Water expert: Citizens can “save their own day”


Citizens have a critical role to play when facing serious environmental challenges says Yanna Lambrinidou.

Lambrinidou Affiliate Faculty in Science and Technology at Virginia Tech and President of Parents for Non-toxic Alternatives shared this and other insights at the Spring Water Forum, the kick-off to the final set of events in the Big Ideas, Better Cities series.

During her talk, Lambrinidou recounted her experiences as a scholar and citizen-activist who, along with colleagues at Virginia Tech, helped to increase public awareness of the policy issues surrounding the drinking water crises in Washington D.C (2001-2004) and Flint, Michigan that caused large-scale lead poisoning.

Lambrinidou talked about what she called the “systemic failures” of municipal and federal agencies that misinformed and excluded the public from conversations that directly impacted their health. She also emphasized the importance of involving communities in technical and policy decision-making, adding that informed citizens can “save their own day.”

“Traditional power structures that assume that experts know best and silence affected publics, can be ineffective at best and dangerous at worst,” says Lambrinidou, “When people start getting sick or start seeing their children wither, they’re often fully motivated and very capable of educating themselves for self-protection to the point of acquiring expertise that sometimes even surpasses that of the experts.”

In addition to Lambrinidou’s talk, the Spring Water Forum, also featured a number of sessions with McMaster and international experts on some of the most pressing water-related challenges facing cities today and explored how the latest research is helping communities develop paths to urban water security.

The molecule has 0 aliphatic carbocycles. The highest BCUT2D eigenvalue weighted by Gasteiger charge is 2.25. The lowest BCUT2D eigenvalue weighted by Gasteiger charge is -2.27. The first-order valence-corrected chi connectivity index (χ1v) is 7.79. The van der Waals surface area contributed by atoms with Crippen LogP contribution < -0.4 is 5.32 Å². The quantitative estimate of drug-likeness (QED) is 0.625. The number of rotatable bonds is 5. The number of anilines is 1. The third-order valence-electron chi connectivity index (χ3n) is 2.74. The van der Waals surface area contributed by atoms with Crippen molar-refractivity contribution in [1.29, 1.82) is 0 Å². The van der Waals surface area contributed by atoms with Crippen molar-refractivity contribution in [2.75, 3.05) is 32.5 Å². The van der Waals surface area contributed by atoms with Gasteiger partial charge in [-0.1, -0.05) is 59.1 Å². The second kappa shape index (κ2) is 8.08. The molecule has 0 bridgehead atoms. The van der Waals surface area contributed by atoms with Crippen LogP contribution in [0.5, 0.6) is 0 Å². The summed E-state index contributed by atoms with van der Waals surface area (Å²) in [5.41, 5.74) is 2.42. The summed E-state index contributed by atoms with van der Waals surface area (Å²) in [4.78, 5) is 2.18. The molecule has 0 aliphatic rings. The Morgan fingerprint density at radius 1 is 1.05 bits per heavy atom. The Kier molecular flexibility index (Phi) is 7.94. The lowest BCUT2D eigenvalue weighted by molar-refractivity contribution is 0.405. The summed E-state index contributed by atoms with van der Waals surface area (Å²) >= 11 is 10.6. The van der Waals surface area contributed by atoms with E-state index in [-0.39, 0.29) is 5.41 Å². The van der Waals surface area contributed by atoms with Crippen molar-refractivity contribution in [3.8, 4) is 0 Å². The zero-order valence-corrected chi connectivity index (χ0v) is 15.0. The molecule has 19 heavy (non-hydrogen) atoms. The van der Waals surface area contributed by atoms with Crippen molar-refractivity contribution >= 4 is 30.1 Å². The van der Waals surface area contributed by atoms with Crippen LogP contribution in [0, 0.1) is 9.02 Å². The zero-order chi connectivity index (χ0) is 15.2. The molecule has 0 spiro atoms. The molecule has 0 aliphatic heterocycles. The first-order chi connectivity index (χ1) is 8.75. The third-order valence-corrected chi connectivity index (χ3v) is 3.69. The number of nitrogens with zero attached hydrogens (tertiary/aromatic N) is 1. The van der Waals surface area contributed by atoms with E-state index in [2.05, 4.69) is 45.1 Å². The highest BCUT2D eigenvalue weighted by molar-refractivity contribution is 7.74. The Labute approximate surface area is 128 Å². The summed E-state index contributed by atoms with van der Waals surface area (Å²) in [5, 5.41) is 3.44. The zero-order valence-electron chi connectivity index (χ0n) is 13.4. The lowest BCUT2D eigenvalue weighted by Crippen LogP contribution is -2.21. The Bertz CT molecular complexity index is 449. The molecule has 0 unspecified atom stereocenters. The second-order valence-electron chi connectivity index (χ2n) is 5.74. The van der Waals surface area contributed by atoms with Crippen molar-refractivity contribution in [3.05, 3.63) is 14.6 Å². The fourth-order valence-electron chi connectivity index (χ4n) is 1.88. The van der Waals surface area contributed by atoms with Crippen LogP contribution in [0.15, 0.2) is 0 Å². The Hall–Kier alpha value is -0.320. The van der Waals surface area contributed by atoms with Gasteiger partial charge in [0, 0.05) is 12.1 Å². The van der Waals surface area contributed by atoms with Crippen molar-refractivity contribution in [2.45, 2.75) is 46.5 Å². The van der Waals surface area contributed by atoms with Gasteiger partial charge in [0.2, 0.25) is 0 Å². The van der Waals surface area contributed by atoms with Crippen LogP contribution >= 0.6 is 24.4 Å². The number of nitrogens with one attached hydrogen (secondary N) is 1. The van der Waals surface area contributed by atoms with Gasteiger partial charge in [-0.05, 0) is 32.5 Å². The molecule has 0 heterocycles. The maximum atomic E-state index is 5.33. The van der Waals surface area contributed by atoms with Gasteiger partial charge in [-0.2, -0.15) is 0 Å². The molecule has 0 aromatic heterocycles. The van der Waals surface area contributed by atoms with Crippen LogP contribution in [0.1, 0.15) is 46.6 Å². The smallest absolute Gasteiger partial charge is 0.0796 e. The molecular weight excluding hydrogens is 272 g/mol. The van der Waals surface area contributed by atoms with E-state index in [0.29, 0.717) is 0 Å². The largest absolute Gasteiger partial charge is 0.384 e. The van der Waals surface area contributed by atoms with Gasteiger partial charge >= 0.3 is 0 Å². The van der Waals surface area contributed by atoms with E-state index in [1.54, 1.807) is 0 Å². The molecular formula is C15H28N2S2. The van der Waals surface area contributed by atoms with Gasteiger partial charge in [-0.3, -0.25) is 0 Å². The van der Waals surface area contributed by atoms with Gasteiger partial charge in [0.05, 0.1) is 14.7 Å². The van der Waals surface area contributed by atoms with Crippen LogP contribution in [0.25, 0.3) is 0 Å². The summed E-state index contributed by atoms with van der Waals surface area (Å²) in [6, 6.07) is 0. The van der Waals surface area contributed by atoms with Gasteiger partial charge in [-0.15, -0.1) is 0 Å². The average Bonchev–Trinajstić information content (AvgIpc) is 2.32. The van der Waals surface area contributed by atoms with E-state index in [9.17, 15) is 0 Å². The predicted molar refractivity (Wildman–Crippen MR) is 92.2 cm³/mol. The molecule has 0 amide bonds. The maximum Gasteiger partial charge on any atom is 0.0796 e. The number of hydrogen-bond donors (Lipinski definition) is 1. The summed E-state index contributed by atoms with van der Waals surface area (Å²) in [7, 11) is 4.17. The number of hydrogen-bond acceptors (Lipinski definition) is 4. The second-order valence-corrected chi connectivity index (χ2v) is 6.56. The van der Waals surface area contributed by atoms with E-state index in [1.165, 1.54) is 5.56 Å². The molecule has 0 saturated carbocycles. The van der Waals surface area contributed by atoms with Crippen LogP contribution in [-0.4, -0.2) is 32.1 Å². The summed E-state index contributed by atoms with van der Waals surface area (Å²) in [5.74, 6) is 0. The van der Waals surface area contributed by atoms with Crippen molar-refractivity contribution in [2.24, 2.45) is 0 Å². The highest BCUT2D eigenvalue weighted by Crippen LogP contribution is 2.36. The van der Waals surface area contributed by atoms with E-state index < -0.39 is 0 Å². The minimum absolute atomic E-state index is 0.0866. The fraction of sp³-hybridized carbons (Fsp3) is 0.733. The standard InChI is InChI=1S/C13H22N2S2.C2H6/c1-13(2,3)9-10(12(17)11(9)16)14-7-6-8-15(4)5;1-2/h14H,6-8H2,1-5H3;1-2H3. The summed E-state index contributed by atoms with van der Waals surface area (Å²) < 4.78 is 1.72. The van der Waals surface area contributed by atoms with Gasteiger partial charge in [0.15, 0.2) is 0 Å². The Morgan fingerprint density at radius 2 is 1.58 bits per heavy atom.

Speakers included Patrick Ray, Research Assistant Professor, Department of Civil and Environmental Engineering at the University of Massachusetts and consultant with the World Bank who spoke about the effects of climate change on water resource planning and Bu Lam, Manager of Municipal Programs at the Canadian Water Network on the challenge of water security in cities.

The event, hosted by the McMaster Water Network, also featured McMaster water researchers, Dustin Garrick, Philomathia Professor in Water Policy and Director of the McMaster Water Network, Gail Kranztberg, Professor and Director of the Centre for Engineering and Public Policy in the W. Booth School of Engineering Practice and Sarah Dickson, Associate Professor in McMaster’s Department of Civil Engineering.

The Spring Water Forum is part of Climate Change and Environment: Navigating from Risk to Resilience (April 18-22), a week of events exploring how research can help cities respond to the threat of climate change and help build greener, more sustainable communities locally and around the world.